Colon Cancer Treatment in Texas: What Options Are Available?

The American Cancer Society estimates about 95,000 people in the United States will be diagnosed with colon cancer in the coming year. About 27,000 men and 23,000 women will die from this causation, many from Texas. Depending on the stage at diagnosis and the nature of the tumors, however, colon cancer can often be treated with a high degree of success. Those diagnosed are strongly urged to seek out the best possible colon cancer treatment in Texas to address the specifics of their cases.

The colon cancer treatment options Texas physicians may recommend will vary based on the particular case at hand. The factors that may come into play to guide treatment recommendations will include the stage of the tumor(s), whether the cancer has spread and personal factors related to a patient, such as age and quality of life concerns. While recommendations may vary, patients are likely to find these colon cancer treatment options are available to them:

  • Surgery – This is performed to remove the diseased part of the colon from the body entirely. In doing so, an entire localized tumor may be successfully eliminated. The risks and potential benefits may vary, so patients are urged to talk to their doctors in depth about what to expect.
  • Chemotherapy – This common cancer treatment is used to eradicate cancer cells within the colon while offering potential protective benefits for other parts of the body. The side effects associated with chemo tend to include nausea, mouth sores, loss of appetite, fatigue and others.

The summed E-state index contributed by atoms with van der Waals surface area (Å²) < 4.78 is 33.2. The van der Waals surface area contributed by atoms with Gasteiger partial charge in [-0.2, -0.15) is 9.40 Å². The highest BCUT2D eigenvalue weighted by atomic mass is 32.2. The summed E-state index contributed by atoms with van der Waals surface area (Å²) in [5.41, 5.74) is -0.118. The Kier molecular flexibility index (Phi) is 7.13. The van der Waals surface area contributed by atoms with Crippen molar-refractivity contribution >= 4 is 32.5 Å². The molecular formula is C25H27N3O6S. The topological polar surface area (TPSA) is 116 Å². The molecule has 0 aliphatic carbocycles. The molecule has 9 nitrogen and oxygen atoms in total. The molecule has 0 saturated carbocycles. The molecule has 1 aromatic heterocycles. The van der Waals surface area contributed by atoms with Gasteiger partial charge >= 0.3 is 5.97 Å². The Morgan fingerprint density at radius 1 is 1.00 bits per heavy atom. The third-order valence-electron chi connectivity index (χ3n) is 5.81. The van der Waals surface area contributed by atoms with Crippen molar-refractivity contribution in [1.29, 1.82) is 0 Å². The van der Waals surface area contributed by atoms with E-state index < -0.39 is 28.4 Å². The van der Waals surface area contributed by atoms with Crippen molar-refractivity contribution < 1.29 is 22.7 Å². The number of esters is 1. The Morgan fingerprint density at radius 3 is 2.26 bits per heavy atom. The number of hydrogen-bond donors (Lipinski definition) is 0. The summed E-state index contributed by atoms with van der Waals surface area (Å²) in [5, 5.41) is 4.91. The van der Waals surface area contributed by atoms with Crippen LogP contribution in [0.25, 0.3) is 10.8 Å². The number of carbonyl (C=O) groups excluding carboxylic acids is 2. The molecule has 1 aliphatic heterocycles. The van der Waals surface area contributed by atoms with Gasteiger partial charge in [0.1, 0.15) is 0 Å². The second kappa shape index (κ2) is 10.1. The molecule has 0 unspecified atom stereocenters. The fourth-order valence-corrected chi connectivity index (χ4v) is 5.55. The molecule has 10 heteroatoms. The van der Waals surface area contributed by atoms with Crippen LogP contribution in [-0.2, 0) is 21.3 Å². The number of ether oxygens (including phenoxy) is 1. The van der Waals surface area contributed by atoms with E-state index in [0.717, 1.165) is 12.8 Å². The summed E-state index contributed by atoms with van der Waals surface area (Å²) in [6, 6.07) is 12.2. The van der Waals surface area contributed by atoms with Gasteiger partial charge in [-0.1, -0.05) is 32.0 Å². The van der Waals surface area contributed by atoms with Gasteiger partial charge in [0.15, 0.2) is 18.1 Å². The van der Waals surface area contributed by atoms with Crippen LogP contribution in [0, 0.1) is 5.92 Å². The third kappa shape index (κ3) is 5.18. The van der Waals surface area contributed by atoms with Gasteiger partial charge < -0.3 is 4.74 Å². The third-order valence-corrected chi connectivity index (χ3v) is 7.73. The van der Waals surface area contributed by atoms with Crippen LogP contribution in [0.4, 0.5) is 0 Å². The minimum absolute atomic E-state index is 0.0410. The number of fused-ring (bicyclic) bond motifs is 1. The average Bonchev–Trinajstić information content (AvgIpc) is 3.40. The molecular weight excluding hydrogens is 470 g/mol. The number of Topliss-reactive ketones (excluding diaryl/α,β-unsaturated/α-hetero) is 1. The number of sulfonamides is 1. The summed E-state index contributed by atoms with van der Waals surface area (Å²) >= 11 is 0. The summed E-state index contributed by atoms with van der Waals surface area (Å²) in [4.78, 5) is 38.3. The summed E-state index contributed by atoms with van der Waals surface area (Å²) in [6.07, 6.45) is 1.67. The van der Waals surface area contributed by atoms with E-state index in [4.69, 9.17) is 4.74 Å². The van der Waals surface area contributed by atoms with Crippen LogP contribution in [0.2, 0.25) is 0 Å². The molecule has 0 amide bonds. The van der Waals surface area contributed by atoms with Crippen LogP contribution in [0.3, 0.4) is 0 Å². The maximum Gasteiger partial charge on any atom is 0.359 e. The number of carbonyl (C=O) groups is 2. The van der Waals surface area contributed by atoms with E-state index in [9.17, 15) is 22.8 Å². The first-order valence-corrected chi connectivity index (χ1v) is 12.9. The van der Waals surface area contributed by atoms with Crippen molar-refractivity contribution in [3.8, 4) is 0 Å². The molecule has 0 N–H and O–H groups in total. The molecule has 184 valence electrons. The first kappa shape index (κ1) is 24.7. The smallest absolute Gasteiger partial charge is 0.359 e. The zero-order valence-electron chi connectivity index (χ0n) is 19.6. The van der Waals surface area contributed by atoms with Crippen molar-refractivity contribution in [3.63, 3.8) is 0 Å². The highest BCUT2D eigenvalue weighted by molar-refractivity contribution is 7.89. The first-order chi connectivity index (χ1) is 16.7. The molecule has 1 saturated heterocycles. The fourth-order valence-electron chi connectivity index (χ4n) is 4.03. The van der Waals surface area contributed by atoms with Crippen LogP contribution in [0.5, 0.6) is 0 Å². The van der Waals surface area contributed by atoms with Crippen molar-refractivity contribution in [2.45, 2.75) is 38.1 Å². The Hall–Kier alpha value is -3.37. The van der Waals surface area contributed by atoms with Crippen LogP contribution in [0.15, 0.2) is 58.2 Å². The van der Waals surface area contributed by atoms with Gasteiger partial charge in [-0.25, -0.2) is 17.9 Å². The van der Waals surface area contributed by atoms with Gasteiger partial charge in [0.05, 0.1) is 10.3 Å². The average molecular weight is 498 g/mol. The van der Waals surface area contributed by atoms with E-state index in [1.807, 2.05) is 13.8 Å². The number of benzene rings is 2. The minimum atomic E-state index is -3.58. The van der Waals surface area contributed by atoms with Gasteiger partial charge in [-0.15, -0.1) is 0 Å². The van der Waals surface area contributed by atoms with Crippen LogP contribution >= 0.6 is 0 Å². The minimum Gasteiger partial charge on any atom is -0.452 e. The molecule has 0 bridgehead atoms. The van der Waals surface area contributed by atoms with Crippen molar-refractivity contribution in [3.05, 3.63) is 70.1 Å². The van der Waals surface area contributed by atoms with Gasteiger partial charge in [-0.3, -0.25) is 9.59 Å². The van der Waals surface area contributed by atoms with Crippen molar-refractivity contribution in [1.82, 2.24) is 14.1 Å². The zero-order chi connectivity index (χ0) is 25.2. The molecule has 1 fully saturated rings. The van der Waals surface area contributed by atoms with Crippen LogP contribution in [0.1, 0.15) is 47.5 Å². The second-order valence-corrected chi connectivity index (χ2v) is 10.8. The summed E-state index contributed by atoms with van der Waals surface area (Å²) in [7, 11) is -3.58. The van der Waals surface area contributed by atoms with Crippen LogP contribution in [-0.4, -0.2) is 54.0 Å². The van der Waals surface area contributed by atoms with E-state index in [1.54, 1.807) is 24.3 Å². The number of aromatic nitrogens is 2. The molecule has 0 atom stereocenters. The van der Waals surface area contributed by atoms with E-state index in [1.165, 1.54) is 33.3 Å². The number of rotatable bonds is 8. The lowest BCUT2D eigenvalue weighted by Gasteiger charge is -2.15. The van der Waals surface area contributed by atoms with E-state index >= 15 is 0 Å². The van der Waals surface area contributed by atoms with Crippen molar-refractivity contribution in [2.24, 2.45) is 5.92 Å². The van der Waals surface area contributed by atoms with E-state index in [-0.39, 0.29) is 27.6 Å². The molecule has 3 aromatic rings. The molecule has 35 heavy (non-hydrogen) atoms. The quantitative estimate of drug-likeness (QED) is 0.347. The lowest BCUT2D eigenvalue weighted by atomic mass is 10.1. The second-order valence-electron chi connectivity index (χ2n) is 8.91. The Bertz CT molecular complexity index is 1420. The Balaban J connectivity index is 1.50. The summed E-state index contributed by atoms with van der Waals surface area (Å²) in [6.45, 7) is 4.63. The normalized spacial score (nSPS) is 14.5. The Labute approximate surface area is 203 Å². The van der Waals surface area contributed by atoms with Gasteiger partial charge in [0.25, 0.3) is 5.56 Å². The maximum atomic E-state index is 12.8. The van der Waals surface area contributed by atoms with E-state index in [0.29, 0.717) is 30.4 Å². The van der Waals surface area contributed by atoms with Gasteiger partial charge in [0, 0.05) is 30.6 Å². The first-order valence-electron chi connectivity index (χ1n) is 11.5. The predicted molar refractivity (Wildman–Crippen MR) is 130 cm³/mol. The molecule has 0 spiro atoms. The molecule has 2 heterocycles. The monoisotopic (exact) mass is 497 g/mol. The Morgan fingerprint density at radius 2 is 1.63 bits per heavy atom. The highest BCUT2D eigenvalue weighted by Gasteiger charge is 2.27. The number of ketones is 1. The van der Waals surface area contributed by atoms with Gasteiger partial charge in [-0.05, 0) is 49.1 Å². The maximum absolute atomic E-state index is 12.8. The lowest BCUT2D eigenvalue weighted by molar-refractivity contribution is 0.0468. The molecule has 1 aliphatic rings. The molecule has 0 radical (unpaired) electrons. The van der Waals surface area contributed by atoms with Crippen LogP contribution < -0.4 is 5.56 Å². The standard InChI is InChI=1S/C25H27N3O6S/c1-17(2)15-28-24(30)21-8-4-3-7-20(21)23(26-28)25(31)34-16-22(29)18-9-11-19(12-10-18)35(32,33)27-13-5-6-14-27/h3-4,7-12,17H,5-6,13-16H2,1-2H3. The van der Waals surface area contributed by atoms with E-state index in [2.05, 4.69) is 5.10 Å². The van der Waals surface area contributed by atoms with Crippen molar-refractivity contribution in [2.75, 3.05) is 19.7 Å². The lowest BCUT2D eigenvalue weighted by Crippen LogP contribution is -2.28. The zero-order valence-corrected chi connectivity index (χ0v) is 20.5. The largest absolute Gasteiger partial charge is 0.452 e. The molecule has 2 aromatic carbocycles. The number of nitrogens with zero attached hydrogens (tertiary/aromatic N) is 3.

• Radiation – This treatment uses radioactive beams that are focused on tumors to eradicate cancer cells. Radiation can be a highly effective treatment, but it isn’t without its share of potential side effects.
  • Drug therapy – Targeted drug therapy may be used to treat colon cancer, as well.
  • Combination therapy – It is not uncommon for doctors to recommend surgery along with chemotherapy or radiation.

Colon cancer treatment in Texas can take on many forms. People who are diagnosed should talk to their doctors about all options available to them, their benefits and potential risks.

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